Season Five, Episode Eight
By this point, we’ve become aware of how GoT likes to progress. Its penultimate episode every season contains such memorable moments that as a viewer, the slow-burn throughout the first half of the season is tolerated with anticipation for the ending. And even though this wasn’t that far off from the penultimate episode, I’m sure we were as surprised as Jon Snow was when the white walkers stormed the wildlings camp. But let’s back up a little bit.
Leading up to this epic battle, Jon Snow along with Tormund entered Hardhome to try and convince them it’s in everyone’s best interest to team up against the walkers. It was going to be a tough sell, but as Tormund discovered himself, Snow is a very good leader and everything he says makes a lot of sense. But the wildlings are a stubborn group of people, led by the Lord of Bones who stops them in their tracks only a few meters from the dock. If there was any question that Tormund would back-stab Snow, it was squashed the moment he beat the Lord of Bones to death (this was a great, dark comic relief to get on with more important and urgent matters).
When Snow and Torumund meet with the elders to discuss the proposal, you can feel the tension building inside of the tent. The wildlings and crows have been sworn enemies for decades, and now Snow is asking for the two to fight side-by-side with each other. No one trusts each other and no one can forget the pain both have imposed, but when asked Tormund tells the wildlings that he is behind Snow on this matter. This divides the wildlings as only part of them board their ships and rafts to travel to the Wall while the rest stay behind. And this is when the fun begins.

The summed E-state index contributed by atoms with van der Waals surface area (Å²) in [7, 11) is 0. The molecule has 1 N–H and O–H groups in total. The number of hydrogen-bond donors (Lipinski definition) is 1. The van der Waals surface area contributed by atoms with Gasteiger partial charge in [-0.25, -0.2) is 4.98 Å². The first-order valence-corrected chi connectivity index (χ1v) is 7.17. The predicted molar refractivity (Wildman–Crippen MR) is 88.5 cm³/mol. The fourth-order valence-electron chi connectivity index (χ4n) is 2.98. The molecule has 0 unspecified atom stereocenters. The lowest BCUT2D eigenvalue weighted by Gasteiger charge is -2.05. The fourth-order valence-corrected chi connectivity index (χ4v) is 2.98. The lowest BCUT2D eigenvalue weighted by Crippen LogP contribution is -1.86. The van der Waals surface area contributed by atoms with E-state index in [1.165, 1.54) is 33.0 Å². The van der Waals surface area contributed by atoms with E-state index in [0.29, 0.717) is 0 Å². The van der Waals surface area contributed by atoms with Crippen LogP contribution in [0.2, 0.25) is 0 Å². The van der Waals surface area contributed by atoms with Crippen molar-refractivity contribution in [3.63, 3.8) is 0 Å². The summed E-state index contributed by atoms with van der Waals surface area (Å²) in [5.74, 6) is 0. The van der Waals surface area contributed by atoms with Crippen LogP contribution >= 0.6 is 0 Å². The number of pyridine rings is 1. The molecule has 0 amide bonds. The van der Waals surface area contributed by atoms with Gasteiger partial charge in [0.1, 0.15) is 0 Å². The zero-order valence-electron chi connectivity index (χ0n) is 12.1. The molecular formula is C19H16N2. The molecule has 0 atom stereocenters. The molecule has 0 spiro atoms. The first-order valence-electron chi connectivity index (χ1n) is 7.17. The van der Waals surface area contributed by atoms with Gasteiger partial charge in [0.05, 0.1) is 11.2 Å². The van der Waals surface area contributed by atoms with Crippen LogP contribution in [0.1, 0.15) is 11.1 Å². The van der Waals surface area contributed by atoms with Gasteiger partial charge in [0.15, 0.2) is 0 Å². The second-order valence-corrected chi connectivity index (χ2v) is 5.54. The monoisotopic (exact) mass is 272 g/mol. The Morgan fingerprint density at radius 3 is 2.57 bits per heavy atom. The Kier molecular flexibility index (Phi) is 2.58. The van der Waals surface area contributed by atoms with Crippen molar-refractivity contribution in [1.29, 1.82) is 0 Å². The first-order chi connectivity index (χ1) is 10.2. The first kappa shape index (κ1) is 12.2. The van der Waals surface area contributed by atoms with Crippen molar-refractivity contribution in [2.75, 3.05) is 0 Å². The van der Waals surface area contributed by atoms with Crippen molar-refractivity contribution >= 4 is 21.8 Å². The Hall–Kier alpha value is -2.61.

Unlike the last few huge battle sequences (Blackwater and at the Wall), this comes out of nowhere. GoT wasn’t leading up to this epic event like it was with Stannis storming King’s Landing and the wildlings sprinting towards the Wall. This was a surprise assault on the wildlings by the white walker army, and boy was it intense! I don’t know if I can compare the battle of Hardhome to the others quite yet, but for starters it helped that this battle mainly centered on two characters: Snow and Tormund. It made the chaotic sequences a lot more focused, but gave me a feeling that neither of them would die. Nonetheless, the showdown between Snow and the white walker was great in all fronts. The action was great, plus we learn something new: Snow’s Valyrian steel sword not only withstood the walker’s strike, but it cut through the walker and shattered him into pieces. Go Snow!
All of this happens during the last 20 or so minutes of the episode, and while this was the most heart-pounding event all season long, that didn’t mean nothing else occured during “Hardhome.” For starters, we continue where last week left off with Jorah and Tyrion in front of Daenerys. The dialogue between Tyrion and Daenerys is everything I was hoping for. She boats her thick skin and cold stare at the Lannister, whom her family has always hated. Tyrion continues with his mildly sarcastic tone, but rich with logic and advice. He soon realizes that Varys was right, there is something about Daenerys that is worth staying alive for and even helping out. Those two are going to make one hell of a team.